What it takes to buy a gun in North Carolina - WECT TV6-WECT.com:News, weather & sports Wilmington, NC

What it takes to buy a gun in North Carolina

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NEW HANOVER COUNTY, NC (WECT) – The debate over gun control has returned to the national stage, so WECT.com set out to learn what it takes for a North Carolina resident to own a gun.

Not all guns are created equal, according to the state and federal governments that regulate them. Rick Wright, with Shooter's Choice, explained that there is a different process for folks wanting a handgun and anyone taking aim at a long range gun (think rifle or shotgun).

Before a handgun is sold, the interested buyer has to obtain a purchase permit from the local sheriff's office. According to General Statute 14‑415.13, that process includes the following:

  • Fingerprints to be used by the State Bureau of Investigation for a background check
  • Disclosure of any records regarding mental health
  • Completion of a gun safety course
  • Non-refundable permit fee

Wright said the process typically takes 7 – 10 days before someone can be approved. A Concealed Carry permit is additional process that includes more background checks and an estimated three-month wait time.

"It's not like it's somebody walking the street and ‘Here, somebody take this gun'," said Wrights. "It's not happening that way."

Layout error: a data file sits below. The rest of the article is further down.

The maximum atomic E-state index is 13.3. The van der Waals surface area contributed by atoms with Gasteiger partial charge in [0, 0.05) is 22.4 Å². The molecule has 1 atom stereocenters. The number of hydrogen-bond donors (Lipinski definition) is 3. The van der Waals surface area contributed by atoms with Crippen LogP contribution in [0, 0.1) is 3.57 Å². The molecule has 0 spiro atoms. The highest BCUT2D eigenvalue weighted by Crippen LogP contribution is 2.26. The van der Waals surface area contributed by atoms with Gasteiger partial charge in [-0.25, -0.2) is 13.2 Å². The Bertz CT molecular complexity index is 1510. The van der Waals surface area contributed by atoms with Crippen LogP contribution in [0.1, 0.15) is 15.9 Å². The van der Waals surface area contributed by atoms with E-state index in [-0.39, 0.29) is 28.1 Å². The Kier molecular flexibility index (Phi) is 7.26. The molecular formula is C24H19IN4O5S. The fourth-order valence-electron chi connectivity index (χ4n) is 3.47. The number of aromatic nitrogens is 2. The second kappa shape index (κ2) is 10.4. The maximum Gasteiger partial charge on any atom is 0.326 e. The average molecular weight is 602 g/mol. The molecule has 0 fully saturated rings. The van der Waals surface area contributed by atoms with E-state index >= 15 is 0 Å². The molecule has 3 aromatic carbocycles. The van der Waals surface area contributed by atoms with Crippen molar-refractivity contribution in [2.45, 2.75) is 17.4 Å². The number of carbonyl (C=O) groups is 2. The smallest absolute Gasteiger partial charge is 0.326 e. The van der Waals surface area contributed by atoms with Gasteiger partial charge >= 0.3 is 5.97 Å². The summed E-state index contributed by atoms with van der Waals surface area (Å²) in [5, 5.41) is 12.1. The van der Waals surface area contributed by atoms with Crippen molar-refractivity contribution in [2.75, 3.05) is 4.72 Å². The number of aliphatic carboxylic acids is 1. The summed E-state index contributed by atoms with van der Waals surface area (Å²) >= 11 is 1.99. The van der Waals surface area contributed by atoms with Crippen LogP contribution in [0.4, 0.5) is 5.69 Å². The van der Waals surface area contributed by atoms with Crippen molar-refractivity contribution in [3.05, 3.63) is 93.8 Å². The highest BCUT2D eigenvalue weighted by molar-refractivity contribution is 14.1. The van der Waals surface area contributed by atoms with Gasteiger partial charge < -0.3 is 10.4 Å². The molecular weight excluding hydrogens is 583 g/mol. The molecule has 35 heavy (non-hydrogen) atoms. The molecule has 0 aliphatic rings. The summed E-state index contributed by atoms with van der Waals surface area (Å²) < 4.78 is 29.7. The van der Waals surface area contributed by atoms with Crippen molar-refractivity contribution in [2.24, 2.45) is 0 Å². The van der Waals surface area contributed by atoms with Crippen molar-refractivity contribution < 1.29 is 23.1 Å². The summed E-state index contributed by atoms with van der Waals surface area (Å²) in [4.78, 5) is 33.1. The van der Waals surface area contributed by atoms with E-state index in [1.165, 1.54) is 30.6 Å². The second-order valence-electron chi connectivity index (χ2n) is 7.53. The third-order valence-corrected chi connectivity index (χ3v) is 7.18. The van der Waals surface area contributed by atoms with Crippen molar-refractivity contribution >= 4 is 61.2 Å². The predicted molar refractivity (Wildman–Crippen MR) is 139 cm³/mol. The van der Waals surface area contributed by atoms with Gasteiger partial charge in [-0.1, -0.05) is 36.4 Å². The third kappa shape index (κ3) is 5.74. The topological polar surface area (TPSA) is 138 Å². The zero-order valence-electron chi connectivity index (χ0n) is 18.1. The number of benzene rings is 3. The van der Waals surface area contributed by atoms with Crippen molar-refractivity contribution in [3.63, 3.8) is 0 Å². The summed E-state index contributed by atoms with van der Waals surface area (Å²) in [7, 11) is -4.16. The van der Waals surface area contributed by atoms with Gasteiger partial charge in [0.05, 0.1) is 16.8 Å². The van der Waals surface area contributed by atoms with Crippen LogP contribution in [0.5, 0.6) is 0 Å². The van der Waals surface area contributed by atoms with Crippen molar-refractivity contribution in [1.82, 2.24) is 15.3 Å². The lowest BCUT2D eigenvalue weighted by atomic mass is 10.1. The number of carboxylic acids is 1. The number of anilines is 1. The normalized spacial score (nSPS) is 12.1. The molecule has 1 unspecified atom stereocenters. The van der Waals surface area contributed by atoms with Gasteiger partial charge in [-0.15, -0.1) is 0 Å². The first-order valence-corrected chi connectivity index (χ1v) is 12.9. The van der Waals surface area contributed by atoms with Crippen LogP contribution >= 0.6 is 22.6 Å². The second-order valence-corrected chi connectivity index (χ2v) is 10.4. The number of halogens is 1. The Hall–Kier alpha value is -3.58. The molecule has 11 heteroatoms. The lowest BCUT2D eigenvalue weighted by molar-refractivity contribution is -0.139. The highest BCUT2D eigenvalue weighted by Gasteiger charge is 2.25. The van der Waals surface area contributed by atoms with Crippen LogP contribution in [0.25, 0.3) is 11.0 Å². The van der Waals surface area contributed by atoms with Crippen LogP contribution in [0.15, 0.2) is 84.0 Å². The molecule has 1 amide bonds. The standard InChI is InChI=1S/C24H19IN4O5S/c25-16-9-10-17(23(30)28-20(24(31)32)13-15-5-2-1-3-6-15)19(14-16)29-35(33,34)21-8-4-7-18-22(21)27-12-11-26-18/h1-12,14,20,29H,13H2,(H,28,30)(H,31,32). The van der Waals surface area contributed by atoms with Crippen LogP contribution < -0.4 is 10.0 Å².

The process is different for anyone interested in the other guns in stock.

At checkout, a buyer must present a valid, government-issued ID with a second proof of residency that has a current address. Wright said from there his employees call up FBI staff to run some background checks on the individual. The buyer can be approved or denied instantly with no reason as to why. A third option, which delays the sale, gives the bureau three days to research a little more. Wright said If the individual is not denied by then, he is automatically approved.

Approved or not, the final check comes from the sales staff.

"We don't have to sell a gun to anybody," said Wright. "It's not an everyday occasion but sometimes they'll come to me and say ‘look something just doesn't add up here'."

He admits that the scenario is uncommon. Wright said most customers are like Pamela Roach, who bought her second gun Monday night. Her new firearm holds more ammunition and has a laser sight added on to it. Roach said it's a matter of protection.

"I can walk the streets at night and I can close my doors at my business at night and not be scared," she said.

She owns the gun and Shooter's Choice makes sure that Roach knows how to use it properly. Staff offers instructions for anyone needing some guidance.

"The courses really teach you everything about how to protect yourself," Roach said. "Because you could hurt yourself or even hurt somebody else."

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